We love to travel. We have taken the girls everywhere, including Ireland this year!
CC loves books, so we read as a family. She will pull each on out of the shelf, point to things and turn the pages, and then ask for another.
What Challenges Have You Faced?
Besides our experience with our first OBGYN we have also faced many medical challenges. CC was hospitalized at four weeks old with bronchitis and then again at 2 months with RSV. She was then diagnosed with aspiration of liquids and given a feeding tube at home to help her gain weight and get food into her. CC continues to have respiratory issues related to her small airways, but she doesn’t let it stop her. She is very strong.
In addition, CC was diagnosed prenatally with a ventricular septal defect (VSD), which is a hole between the heart’s lower chambers. When she was born she was also diagnosed with an atrial septal defect (ASD), or hole between the heart’s upper chambers. The doctors had originally hoped that these would close on their own, but CC struggled to gain weight and further testing showed that the holes were continuing to grow, especially the hole at the bottom of her heart causing cardiac-related issues in her lungs. She had open surgery at five months to correct these defects. She has thrived since the surgery.
What Would You Tell Yourself When You First Received Your Child’s Diagnosis Now That You Know What This Journey Is Like?
Maybe you have never met someone with DS or if you have, you haven’t known what to say or how to act. That’s okay and it’s okay to cry and be scared of the unknown. I promise that you are about to have the greatest joy and love in the world and you will know what to do when the time comes.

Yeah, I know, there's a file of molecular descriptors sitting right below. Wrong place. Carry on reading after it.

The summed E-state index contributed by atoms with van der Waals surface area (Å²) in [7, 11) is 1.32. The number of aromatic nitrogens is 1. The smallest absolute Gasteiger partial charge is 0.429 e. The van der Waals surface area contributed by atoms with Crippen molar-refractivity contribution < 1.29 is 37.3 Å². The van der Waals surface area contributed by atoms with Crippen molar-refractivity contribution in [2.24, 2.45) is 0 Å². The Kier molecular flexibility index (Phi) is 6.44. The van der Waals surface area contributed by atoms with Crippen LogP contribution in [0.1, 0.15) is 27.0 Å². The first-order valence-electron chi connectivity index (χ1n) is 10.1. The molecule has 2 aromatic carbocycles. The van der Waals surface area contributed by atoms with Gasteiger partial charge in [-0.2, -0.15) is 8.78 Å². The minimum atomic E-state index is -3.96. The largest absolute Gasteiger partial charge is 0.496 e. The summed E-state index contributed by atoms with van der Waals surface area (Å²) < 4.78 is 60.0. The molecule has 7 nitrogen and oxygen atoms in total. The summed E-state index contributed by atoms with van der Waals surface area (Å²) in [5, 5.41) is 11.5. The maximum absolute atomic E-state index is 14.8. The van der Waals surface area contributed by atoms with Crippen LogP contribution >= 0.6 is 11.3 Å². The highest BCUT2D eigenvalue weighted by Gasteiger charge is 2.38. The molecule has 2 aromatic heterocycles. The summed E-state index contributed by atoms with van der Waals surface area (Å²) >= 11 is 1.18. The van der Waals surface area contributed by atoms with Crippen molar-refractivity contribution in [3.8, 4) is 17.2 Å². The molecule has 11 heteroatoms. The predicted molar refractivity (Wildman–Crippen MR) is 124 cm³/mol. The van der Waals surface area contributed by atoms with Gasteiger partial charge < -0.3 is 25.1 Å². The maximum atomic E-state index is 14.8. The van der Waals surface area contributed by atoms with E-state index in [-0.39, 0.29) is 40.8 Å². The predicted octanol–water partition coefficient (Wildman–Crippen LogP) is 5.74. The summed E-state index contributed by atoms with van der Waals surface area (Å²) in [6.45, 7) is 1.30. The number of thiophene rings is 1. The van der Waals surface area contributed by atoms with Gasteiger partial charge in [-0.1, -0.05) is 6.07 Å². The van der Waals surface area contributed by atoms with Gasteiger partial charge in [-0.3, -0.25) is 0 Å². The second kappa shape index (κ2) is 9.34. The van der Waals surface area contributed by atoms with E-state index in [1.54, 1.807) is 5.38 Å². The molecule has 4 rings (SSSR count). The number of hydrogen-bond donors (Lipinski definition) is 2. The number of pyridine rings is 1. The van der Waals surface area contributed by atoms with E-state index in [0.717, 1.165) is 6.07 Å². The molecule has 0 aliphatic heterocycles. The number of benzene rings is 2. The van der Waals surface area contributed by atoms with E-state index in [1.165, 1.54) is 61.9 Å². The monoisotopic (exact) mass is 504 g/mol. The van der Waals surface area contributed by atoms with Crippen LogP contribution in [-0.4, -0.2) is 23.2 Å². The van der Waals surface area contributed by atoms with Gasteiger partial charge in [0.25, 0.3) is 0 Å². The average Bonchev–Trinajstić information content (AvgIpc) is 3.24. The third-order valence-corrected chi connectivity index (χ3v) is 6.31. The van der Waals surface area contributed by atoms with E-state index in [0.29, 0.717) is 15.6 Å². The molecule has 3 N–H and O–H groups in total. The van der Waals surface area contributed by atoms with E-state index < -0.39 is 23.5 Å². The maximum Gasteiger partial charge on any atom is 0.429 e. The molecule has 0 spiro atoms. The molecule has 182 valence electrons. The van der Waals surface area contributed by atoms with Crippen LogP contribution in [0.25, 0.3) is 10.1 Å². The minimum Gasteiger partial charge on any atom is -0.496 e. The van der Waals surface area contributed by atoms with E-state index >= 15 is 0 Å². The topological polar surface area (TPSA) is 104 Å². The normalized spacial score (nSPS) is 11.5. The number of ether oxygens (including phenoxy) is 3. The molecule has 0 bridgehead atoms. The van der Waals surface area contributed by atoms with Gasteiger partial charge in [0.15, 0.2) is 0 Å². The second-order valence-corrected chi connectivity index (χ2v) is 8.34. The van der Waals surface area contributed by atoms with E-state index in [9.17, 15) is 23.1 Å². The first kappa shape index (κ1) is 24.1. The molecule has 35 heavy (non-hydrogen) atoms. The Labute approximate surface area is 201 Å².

Take a deep breath. Enjoy your pregnancy/their birth. Take one day at a time. As hard as it is, don’t try to read everything and have all the answers at once. Make a list of the questions you have big and small and don’t be afraid to ask them. Don’t be scared to speak up. You know your child best and the medical community doesn’t always have the right answer right away. Create a network of support. I am not a joiner, but I have made myself reach out to others and be willing to take the offers of support and advice that I have been given.
What Would You Tell a Family Whose Child Just Received a Down Syndrome Diagnosis?
You will love your child so much it will make your heart burst. Like with any child, you will love watching them meet their potential. You will see the world around you change for the better. This is not just lip service. There is something about having a child with Down syndrome that makes meaningful connections and opens up a whole new world.
You will experience true and uncomplicated happiness. It is hard to be worried about the little things and not be grateful for what you have while you are watching someone you love with all your heart meet the challenges they face.